The Mexican Peso and Emigration
February 7, 2003
Mexican emigration has been a boon for the United States, says Mary Anastasia O'Grady, but an enormous loss for Mexico, breaking up families and stripping the country of human capital. Equally damaging has been reckless monetary mismanagement since the mid-1970s that has discouraged much needed financial capital formation.
Ever since the 1994 peso crisis, which ended in a collapse of a 3-1 fixed exchange rate with the dollar, Mexico's central bank has been wedded to a "floating" exchange rate. The weakness of the floating peso is affecting Mexico's economy today.
- Less than a year ago, it took nine Mexican pesos to buy a dollar; but by yesterday afternoon, the cost of a greenback was up to almost 11.
- The net effect of this is that wage earners in Mexico have suffered a big pay cut in dollar terms; but historically Mexico has discouraged wage increases in order to limit generally rising prices after peso devaluation.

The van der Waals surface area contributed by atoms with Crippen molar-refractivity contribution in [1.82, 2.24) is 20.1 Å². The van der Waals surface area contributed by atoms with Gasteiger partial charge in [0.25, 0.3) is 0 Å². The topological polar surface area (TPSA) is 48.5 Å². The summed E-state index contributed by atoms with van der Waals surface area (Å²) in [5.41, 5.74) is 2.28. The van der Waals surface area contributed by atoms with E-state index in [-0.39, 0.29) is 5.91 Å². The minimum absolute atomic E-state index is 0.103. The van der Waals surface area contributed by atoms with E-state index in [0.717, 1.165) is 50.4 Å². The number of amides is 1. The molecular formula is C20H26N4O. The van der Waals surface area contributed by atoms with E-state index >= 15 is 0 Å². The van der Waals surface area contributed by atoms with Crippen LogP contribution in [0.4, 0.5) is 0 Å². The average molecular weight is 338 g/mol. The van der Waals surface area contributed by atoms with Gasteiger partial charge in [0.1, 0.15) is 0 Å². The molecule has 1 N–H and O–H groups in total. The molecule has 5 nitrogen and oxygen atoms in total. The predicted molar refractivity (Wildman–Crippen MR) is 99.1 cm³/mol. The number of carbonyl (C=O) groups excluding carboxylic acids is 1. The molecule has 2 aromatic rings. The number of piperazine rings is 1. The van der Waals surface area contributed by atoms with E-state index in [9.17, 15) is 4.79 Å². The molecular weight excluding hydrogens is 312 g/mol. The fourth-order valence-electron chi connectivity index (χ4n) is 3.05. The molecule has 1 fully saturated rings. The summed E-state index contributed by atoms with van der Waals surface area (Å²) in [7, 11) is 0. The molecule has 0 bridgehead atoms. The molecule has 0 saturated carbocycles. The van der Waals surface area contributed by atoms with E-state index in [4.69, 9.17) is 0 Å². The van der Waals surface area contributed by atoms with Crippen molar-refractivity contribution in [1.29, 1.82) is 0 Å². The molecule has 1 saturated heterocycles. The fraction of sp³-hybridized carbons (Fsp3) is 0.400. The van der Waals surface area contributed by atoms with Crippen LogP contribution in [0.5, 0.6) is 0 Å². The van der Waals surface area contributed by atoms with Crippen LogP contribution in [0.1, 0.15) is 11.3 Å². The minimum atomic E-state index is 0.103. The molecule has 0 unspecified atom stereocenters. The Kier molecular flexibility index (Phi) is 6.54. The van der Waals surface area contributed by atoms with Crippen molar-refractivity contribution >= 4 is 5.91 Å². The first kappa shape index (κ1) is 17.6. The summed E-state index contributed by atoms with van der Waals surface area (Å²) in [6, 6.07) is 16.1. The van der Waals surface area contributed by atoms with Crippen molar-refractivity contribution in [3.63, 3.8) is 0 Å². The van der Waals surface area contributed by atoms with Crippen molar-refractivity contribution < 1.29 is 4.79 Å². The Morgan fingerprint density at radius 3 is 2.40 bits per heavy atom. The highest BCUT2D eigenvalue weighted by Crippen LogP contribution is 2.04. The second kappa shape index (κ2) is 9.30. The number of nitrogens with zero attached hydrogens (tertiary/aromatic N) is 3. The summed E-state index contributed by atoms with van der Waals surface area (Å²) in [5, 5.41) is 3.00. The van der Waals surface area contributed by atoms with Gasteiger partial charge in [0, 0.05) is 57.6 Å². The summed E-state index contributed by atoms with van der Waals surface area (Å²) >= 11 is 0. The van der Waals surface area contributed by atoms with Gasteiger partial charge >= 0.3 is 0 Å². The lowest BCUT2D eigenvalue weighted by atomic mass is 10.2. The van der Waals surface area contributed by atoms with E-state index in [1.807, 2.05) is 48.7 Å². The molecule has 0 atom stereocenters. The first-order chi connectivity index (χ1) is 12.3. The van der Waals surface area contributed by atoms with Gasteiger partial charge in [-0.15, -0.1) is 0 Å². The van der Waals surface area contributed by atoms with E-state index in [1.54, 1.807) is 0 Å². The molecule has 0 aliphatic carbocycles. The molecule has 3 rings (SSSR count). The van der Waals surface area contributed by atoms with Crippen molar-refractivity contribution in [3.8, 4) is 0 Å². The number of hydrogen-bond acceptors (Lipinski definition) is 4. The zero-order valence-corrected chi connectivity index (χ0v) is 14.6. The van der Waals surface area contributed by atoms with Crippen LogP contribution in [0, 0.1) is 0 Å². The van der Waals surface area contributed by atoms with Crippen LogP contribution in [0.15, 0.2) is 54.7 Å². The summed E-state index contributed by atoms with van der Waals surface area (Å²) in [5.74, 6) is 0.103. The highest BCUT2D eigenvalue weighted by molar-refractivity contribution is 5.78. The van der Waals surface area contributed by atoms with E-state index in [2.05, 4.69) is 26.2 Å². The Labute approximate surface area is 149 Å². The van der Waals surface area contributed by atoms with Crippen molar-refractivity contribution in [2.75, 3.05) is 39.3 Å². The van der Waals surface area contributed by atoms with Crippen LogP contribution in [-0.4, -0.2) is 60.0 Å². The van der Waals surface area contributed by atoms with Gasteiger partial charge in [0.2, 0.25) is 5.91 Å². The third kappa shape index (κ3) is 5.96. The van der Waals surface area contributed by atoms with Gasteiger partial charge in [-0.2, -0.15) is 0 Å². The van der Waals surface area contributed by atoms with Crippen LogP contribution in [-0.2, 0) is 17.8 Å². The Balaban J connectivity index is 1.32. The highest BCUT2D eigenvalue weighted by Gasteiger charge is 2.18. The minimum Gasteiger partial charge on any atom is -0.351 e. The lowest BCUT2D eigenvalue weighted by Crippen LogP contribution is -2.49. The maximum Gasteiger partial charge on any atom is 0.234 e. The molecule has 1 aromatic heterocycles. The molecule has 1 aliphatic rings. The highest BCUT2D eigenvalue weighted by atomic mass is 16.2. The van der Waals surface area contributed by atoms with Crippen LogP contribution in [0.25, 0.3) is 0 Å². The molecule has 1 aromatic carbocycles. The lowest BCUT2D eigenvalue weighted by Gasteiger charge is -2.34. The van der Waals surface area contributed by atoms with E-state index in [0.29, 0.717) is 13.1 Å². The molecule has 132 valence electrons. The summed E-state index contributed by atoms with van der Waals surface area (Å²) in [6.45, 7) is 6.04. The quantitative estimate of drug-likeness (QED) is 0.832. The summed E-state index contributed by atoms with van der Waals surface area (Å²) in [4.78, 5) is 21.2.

- The result invariably has been a loss in Mexican purchasing power, a widening of the wage gap between the United States and Mexico and more northern migration.
Bank of Mexico President Guillermo Ortiz has said that he would use all tools available to stabilize the peso, suggesting that beyond draining liquidity through higher reserve requirements, he would consider using international reserves to take pesos out of circulation.
Allowing private investment in energy, improving protections of property rights and liberalizing labor laws would make Mexico more attractive for capital. So will a peso with a stable exchange value.
Source: Mary Anastasia O'Grady, "Mexico's Debate Over Shoring Up the Peso," The Americas, Wall Street Journal, February 7, 2003.
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